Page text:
The Efficiency and Fairness Case for Private Corporation Tax Reform

by kevinmil

Background notes prepared for private corporation tax event: “Taxing Small Corporations: Increasing Fairness or Undermining Growth?”

University of Calgary School of Public Policy

September 14, 2017

Kevin Milligan, UBC Vancouver School of Economics,

PDF of these comments available here.


Other speakers have covered the details of the proposed reform package in detail, so I will just summarize it briefly. The proposed package contains three measures.

  • Cutting back on the ability of business owners to “sprinkle” income to other family members.
  • Imposing heavier taxes on passive portfolio investments inside a corporation.
  • Changes to surplus-stripping rules.

The complete details are available from the Department of Finance.

In my time here, I’m going to make three substantive arguments about the goals of the tax reform, and assess this private corporation policy package as a whole.

The three substantive points are about efficiency, entrepreneurs, and equity.

Efficiency and Neutrality

The core aim of the reform is to restore neutrality to those conducting business inside vs outside a corporation. It’s worth spending some time to understand why this is important.

At the core of the economic model of taxation, we use as a benchmark the activities people would undertake if there were no government and no taxes. When we introduce taxes to the model, we compare what people do to what they would’ve done in the absence of taxes. The choices made without taxes are our ultimate benchmark.

The ideal for a tax system is neutrality. Neutrality means people choose the same activities with or without taxes. In other words, a neutral tax system is one where the government isn’t pushing economic activity one way or the other; a neutral tax system has the lightest possible touch of government on the economy. That’s the goal.

This concept of neutrality is central to the motivation for the current reform package. To apply this concept, we don’t want to give tax advantages to those who run their business as a corporation compared to those who run their business as unincorporated, or to those who save inside versus outside a corporation.

The reform aims to pull back on the tax advantage of incorporation. Incorporation is appropriate in many business circumstances, but the incorporation decision should be made on the business merits, not because of tax incentives. We as a society don’t have incorporation because we want people to give people tax advantages. We don’t have incorporation as a back-door way to give family-based taxation to a subset of Canadians. We don’t have incorporation to provide a parking place to put your retirement portfolio. You can argue that family taxation and retirement savings are good things, but that’s not what a corporation is for. The role of a corporation is to facilitate productive investment to grow the economy and produce better jobs.

Productive investment should be the focus, not loading tax savings into one particular way of organizing a business.

This is the basic efficiency case for a reform that moves toward neutrality.


The future of our economy is built by investment decisions made today; our future prosperity is determined by the accumulated impact of each one of those investments. We want new ideas, new firms, and new jobs to be grown right here in Canada, and the job of policy is to make sure that happens.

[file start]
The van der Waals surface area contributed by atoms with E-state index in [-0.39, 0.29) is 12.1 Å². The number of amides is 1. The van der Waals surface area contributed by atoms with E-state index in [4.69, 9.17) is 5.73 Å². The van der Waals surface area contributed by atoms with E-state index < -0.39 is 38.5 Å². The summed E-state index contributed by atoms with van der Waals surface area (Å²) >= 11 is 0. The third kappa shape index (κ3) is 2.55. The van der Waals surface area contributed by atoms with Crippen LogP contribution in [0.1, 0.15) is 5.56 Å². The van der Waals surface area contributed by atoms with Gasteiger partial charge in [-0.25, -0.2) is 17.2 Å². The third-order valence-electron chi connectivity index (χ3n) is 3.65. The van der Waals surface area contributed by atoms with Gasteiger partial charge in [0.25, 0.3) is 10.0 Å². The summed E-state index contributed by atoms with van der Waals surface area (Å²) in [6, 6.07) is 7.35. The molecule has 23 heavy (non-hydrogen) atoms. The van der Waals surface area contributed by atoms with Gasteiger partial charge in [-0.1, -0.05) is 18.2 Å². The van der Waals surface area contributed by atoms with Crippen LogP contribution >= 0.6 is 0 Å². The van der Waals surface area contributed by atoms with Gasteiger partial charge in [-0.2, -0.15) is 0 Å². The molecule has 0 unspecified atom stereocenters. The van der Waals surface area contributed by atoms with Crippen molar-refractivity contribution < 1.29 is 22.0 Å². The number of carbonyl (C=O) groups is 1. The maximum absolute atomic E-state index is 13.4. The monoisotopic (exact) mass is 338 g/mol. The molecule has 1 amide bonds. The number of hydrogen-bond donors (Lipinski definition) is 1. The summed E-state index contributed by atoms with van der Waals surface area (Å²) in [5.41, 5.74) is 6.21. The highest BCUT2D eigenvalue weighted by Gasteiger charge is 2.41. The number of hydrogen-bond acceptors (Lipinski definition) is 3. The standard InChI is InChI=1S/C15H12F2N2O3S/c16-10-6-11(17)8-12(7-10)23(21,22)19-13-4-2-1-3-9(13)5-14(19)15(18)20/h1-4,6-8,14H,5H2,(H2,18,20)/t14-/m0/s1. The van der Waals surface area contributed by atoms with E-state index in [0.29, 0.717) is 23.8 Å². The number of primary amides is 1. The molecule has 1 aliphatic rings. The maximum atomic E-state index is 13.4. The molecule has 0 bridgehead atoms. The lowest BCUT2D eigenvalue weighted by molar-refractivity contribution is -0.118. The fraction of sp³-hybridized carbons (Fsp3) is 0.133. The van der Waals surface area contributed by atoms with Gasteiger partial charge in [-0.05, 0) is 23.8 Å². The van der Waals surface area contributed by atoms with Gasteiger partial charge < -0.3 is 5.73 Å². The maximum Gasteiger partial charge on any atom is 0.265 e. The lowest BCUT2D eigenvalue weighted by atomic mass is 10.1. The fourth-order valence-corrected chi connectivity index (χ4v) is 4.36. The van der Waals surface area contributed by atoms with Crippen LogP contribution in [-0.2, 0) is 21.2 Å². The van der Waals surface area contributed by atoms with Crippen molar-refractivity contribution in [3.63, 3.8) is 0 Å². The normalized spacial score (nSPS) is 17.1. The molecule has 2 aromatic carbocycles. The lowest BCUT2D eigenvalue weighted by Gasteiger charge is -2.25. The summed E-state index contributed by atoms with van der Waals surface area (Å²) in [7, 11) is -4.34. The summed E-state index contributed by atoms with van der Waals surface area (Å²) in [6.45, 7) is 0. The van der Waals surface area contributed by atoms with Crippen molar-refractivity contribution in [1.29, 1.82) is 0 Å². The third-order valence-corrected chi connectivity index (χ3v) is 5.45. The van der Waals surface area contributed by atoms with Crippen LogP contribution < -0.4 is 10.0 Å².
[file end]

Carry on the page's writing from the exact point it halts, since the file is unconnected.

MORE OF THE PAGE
Is there a case for helping small business? Ted Mallet, the economist for the Canadian Federation of Independent Business argues there is.[1] He provides some good examples:

  • Large firms have economies of scale in dealing with government regulations.
  • Internationally active firms can lower cost of capital through international tax arbitrage.

While I think Mallet makes a good economic case for helping out small business, it’s not clear to me the existing Small Business Deduction (SBD) is the right way to do this.[2] The SBD targets small firms; we want a system that targets new and growing firms.

If our goal is helping entrepreneurs, one attractive option put forward by Chen and Mintz introduces a system where every firm can immediately expense a certain amount annually, rather than deferring the depreciation deductions.[3] This gives an advantage to smaller firms, and the advantage is directly targeted where we want it: incentives to grow investment.

While it is useful to think about bigger potential reforms, we also must address the reform package currently on the table.

Do the three tax measures currently on the table spur entrepreneurship? Are these measures effective subsidies for what we want to achieve?

The ability to sprinkle income does not reward those with good ideas. Sprinkling is not a reward for innovation, investment, or job growth. Sprinkling rewards those with a certain family structure. As for passive portfolio income, by its literal and legal definition it is the opposite of active investment in firm activities. We want productive investment in firms; we want to encourage entrepreneurial activities. It is very hard to see the link between income sprinkling and passive portfolio taxation and innovation and entrepreneurship.

I think the government can and should do more to encourage entrepreneurship and growth through the levers of the tax system. We have much better ways to encourage entrepreneurs than income sprinkling and subsidizing passive investment.


A major consideration for the politics of taxation—and the economics of taxation—is to figure out who is affected by these tax measures.

These tax measures strongly and obviously impact high earners much more than anyone else. But before I get to the facts, let me start with three caveats.

  • The compliance burden of some measures may hit many regular small businesses. I hope to hear some creative ideas about how to lower the compliance burden of achieving the reform’s goals. But ultimately, the final package has to take into account whether any additional compliance burden is justifiable.
  • Poorly written draft legislation might rope in too many regular small businesses. I hope Finance is listening and offers fixes to problems that have been raised.
  • You can construct special cases showing someone as low as $70,000 per year might have a small impact. We should take note, but not generalize from these special cases.

In my view, these reforms have their largest impact on high earners.

First, take the case of income sprinkling. The gain to shifting income across taxpayers within a family is driven by the difference in tax rates. If the main operator of the business is in a middle tax bracket, the gain to splitting income is quite small. As the gap in the tax rate between the main operator and the other family members grows, the gain from sprinkling income grows.